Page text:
Lodge St. Bryde No. 579 was Chartered by The Grand Lodge of Scotland on 7th. February 1876.
We have continually met in Uddingston since that date and our Lodge has in its possession a complete minute which traces not only the history of the Lodge but importantly the history of our village and the surrounding area.
Our present Masonic Hall was built in 1924 and is one of the finest examples of a building of its type in Scotland.
During the weekend 6th. to 9th. May eight Brethren from our Lodge made an historical visit to Hazebrouck Communal Cemetery in Northern France to pay our respects to one of our Brethren who fell in the Great War.
Bro. Stuart Jack, Right Worshipful Master has been researching Lodge
St. Bryde Members who had served in the Great War and after much effort
has identified 26 Brethren who served and 4 who made the ultimate
sacrifice. Our trip which had taken Bro. Stuart Jack over two years to
research and plan, centred on Bro. Thomas Robertson.
Bro. Thomas Robertson was born in Dunfermline in September 1889. He attended Uddingston Grammar School where he won distinction. He followed his father James Robertson`s footsteps and was Initiated into Lodge St. Bryde on 10th. January 1912 age 22, occupation—Bank Clerk living at Mayfield, Bellshill Road.
His studies progressed and he passed various exams and became a member of the Bankers Institute. A new life beckoned in Canada and he
emigrated later in 1912 to take up a position with the Bank of British North America at Brandon, Manitoba. On arriving he joined the Presbyterian Church in Brandon and also joined the local militia where he served for two years.
At the outbreak of war he volunteered for the Canadian epeditionary Force and enlisted in 15th. Battalion, 48th. Highlanders of Canada. He arrived in France in February 1915 with the First Canadian Contingent and was stationed at Langemarke near Ypres in Belgium.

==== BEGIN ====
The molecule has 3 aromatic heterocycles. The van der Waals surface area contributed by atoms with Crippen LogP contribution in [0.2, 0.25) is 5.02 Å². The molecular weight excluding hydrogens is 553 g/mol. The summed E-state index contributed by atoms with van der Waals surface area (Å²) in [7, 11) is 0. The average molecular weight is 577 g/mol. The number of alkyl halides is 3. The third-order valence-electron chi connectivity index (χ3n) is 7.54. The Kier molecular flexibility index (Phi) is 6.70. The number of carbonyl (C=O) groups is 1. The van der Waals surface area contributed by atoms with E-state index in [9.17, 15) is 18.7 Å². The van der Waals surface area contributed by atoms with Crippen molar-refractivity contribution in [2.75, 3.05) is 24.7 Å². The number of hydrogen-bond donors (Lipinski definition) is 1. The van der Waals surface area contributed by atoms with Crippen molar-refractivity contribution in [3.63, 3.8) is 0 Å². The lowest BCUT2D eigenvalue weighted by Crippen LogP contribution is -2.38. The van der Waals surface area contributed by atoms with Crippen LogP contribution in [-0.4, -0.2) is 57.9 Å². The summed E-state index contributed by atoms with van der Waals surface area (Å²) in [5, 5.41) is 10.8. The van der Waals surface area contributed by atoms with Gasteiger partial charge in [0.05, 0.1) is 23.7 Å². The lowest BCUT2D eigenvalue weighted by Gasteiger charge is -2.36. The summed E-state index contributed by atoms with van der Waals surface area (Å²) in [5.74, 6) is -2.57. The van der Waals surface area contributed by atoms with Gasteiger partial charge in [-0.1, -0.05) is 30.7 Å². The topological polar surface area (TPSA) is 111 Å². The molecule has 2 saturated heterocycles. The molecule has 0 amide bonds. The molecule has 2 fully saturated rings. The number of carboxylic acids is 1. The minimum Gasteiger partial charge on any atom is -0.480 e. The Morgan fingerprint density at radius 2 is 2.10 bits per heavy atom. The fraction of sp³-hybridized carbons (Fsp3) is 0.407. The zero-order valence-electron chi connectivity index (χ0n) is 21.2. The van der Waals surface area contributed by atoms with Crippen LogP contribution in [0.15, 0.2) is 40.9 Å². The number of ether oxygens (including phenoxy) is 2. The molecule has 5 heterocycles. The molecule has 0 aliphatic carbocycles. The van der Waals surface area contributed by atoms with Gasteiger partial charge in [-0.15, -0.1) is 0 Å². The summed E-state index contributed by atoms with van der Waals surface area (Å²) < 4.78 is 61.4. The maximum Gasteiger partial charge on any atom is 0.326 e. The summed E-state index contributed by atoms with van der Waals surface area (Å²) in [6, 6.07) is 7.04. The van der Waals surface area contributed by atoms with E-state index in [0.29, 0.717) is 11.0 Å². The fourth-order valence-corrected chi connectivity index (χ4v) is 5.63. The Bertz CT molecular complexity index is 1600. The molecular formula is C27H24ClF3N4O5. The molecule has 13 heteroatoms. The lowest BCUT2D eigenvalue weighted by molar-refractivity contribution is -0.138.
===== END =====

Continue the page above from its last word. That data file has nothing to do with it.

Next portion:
After two months at the front, on the morning of 26th. April 1915 , he was severely wounded by enemy shell-fire while in action in what was to be know as the Second Battle of Ypres.
He died later in the day in the Casualty Clearing Station in Hazebrouck where he had been taken. He was buriedwith others from his regiment
in the local town cemetery.
The eight Brethren, Stuart Jack,RWM, Andrew Jack, DM, Andrew Nisbet, P.M., SM, Bryce Morrison, WSW, Duncan Mulholland, WJW, Jim
Muircroft, Chaplain, Alex Hamilton, P.M. and James Jack, P.M. Sec. gathered at the graveside with our tour guide. Bro. Stuart Jack, RWM
read a detailed account of Bro. Robertson`s life, Bro. Andrew Nisbet, P.M., S.M. Recited, For The Fallen, They shall grow not old, as we that are left grow old: Age shall not weary them, nor the years condemn.
At the going down of the sun and in the morning We will remember them.
Bro. Jim Muircroft, Chaplain recited, Flanders Fields by John McCrae a minutes silence followed, which was broken only by a lark singing ! This was a fitting tribute as Lt. Col. John McCrae was a Canadian doctor who was posted at a Casualty Clearing Station where Thomas Robertson possibly passed through. He wrote his famous poem on 3rd. May 1915 only a week after Thomas died.
Our guide took us to other important places of interest, Hazebrouck German Cemetery where over 40,000 German soldiers are buried, Hill 60, Essex Farm and Passchendaelle.
We attended the Menin Gate Memorial Ceremony at 8 p.m. and its difficult to describe the emotions felt as a Dutch Pipe Band marched down the road to play at the Memorial which takes place every Evening at 8 p.m.
We were having Dinner close to the Menin Gate in Ypres when a local historian approached us with more information on our Thomas Robertson which was in a book that he had, and incredibly—a photo !